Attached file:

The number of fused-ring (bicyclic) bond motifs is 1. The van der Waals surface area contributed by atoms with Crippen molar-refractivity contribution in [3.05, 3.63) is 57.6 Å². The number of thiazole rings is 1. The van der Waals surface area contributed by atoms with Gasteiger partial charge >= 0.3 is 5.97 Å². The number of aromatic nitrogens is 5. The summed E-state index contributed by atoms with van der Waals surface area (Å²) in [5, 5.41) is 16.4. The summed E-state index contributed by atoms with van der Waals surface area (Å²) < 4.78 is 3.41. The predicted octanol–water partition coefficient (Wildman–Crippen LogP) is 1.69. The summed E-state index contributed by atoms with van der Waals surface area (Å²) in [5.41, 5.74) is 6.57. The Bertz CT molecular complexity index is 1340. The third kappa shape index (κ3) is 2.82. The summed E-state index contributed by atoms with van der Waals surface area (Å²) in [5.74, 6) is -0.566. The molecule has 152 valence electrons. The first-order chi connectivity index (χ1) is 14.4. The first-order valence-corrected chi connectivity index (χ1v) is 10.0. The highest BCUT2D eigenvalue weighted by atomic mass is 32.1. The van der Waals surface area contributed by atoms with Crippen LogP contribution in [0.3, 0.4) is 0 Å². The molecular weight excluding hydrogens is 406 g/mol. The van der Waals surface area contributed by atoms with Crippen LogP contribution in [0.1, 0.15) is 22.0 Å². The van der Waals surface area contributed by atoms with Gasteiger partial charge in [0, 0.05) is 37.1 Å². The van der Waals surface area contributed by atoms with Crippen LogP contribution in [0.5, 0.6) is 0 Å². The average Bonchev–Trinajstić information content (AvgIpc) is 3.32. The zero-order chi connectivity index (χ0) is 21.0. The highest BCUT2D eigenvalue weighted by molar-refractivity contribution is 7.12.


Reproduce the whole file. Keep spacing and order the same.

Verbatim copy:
The number of fused-ring (bicyclic) bond motifs is 1. The van der Waals surface area contributed by atoms with Crippen molar-refractivity contribution in [3.05, 3.63) is 57.6 Å². The number of thiazole rings is 1. The van der Waals surface area contributed by atoms with Gasteiger partial charge >= 0.3 is 5.97 Å². The number of aromatic nitrogens is 5. The summed E-state index contributed by atoms with van der Waals surface area (Å²) in [5, 5.41) is 16.4. The summed E-state index contributed by atoms with van der Waals surface area (Å²) < 4.78 is 3.41. The predicted octanol–water partition coefficient (Wildman–Crippen LogP) is 1.69. The summed E-state index contributed by atoms with van der Waals surface area (Å²) in [5.41, 5.74) is 6.57. The Bertz CT molecular complexity index is 1340. The third kappa shape index (κ3) is 2.82. The summed E-state index contributed by atoms with van der Waals surface area (Å²) in [5.74, 6) is -0.566. The molecule has 152 valence electrons. The first-order chi connectivity index (χ1) is 14.4. The first-order valence-corrected chi connectivity index (χ1v) is 10.0. The highest BCUT2D eigenvalue weighted by atomic mass is 32.1. The van der Waals surface area contributed by atoms with Crippen LogP contribution in [0.3, 0.4) is 0 Å². The molecular weight excluding hydrogens is 406 g/mol. The van der Waals surface area contributed by atoms with Crippen LogP contribution in [0.1, 0.15) is 22.0 Å². The van der Waals surface area contributed by atoms with Gasteiger partial charge in [0, 0.05) is 37.1 Å². The van der Waals surface area contributed by atoms with Crippen LogP contribution in [0.5, 0.6) is 0 Å². The average Bonchev–Trinajstić information content (AvgIpc) is 3.32. The zero-order chi connectivity index (χ0) is 21.0. The highest BCUT2D eigenvalue weighted by molar-refractivity contribution is 7.12.